This post was originally published by AlcoholProfessor.com.

Beer to Get You Through Thanksgiving

beer

Courtesy of Minnesoul

Thanksgiving is a traditional time for sharing, eating and giving thanks. It’s also a swell time to watch football and drink beer all day. Let’s face it: You don’t have to go to work, but in many cases you do have to hang out with your relatives all day. For some of us, you need to drink.

Hey, a farmer in New Hampshire feeds his turkeys beer. If the birds are drinking it, we should be too. So, here are a few recommendations for your Thanksgiving get-together.

In general, here’s how most beer resources see Thanksgiving beer drinking: You start the day (say, at kick-off) with lighter, easy-drinking beers that won’t fill you up. For the meal itself, you go for something a bit stronger, preferably something slightly bitter to help enhance flavors in main dishes. And after dinner, enjoy a big, rich, sippable stout or porter.

As noted, not only do the beers help you enjoy your gigantic holiday feast, they also help you endure some of the less … festive … social aspects of it.

When the day gets started, consider enjoying a refreshing Samuel Smith’s Pure Brewed Organic Lager. It’s not exactly exotic, but it is one of the more solid and dependable lagers out there. At 5.0 percent ABV, it’s light enough to be a reasonable session beer, but it has enough of a kick that will sure make it easier for you to listen to your Uncle Randall prattle on about his latest surgical procedure. What’s an ileostomy again?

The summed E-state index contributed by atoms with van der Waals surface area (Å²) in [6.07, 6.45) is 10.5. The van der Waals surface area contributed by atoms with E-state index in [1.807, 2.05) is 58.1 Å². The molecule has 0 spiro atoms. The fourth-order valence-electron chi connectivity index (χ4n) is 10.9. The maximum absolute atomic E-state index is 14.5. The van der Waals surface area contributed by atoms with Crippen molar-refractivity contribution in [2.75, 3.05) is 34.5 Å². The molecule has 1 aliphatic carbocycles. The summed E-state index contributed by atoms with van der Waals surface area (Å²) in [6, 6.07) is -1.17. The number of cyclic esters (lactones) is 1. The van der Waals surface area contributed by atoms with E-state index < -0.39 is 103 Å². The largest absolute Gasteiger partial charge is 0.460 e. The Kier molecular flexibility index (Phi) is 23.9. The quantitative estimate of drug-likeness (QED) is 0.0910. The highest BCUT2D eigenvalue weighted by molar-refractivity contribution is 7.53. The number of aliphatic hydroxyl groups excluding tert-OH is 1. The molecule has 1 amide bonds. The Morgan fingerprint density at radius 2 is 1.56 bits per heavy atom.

Also consider having a light, but flavorful cider on hand for those who might not go for something as relatively complex as the Samuel Smith. A Magner’s is a solid middle-of-the-road choice that is not too sweet and not too tart, but still has a pleasant fruity flavor. Plus it will give your annoying sister something to put in her mouth to help curb how much she talks about her awesome boyfriend, who never seems to show up to these family gatherings.